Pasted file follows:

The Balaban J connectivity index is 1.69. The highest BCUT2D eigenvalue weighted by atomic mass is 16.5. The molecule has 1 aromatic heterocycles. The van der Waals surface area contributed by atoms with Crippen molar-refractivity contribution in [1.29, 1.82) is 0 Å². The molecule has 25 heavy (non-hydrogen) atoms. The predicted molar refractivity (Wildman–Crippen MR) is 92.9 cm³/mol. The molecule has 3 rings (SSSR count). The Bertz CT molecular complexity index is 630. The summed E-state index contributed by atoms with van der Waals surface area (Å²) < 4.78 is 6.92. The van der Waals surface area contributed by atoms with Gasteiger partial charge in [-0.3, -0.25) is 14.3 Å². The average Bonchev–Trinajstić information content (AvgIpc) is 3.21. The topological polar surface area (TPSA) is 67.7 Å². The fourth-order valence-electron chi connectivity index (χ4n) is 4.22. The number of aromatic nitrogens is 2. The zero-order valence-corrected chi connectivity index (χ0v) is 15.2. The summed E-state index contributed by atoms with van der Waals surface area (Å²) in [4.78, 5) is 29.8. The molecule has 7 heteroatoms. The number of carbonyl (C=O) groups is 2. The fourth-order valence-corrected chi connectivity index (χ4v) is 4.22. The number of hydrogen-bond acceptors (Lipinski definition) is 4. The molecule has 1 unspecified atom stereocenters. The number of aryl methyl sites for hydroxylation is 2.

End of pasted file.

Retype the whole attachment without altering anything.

The Balaban J connectivity index is 1.69. The highest BCUT2D eigenvalue weighted by atomic mass is 16.5. The molecule has 1 aromatic heterocycles. The van der Waals surface area contributed by atoms with Crippen molar-refractivity contribution in [1.29, 1.82) is 0 Å². The molecule has 25 heavy (non-hydrogen) atoms. The predicted molar refractivity (Wildman–Crippen MR) is 92.9 cm³/mol. The molecule has 3 rings (SSSR count). The Bertz CT molecular complexity index is 630. The summed E-state index contributed by atoms with van der Waals surface area (Å²) < 4.78 is 6.92. The van der Waals surface area contributed by atoms with Gasteiger partial charge in [-0.3, -0.25) is 14.3 Å². The average Bonchev–Trinajstić information content (AvgIpc) is 3.21. The topological polar surface area (TPSA) is 67.7 Å². The fourth-order valence-electron chi connectivity index (χ4n) is 4.22. The number of aromatic nitrogens is 2. The zero-order valence-corrected chi connectivity index (χ0v) is 15.2. The summed E-state index contributed by atoms with van der Waals surface area (Å²) in [4.78, 5) is 29.8. The molecule has 7 heteroatoms. The number of carbonyl (C=O) groups is 2. The fourth-order valence-corrected chi connectivity index (χ4v) is 4.22. The number of hydrogen-bond acceptors (Lipinski definition) is 4. The molecule has 1 unspecified atom stereocenters. The number of aryl methyl sites for hydroxylation is 2.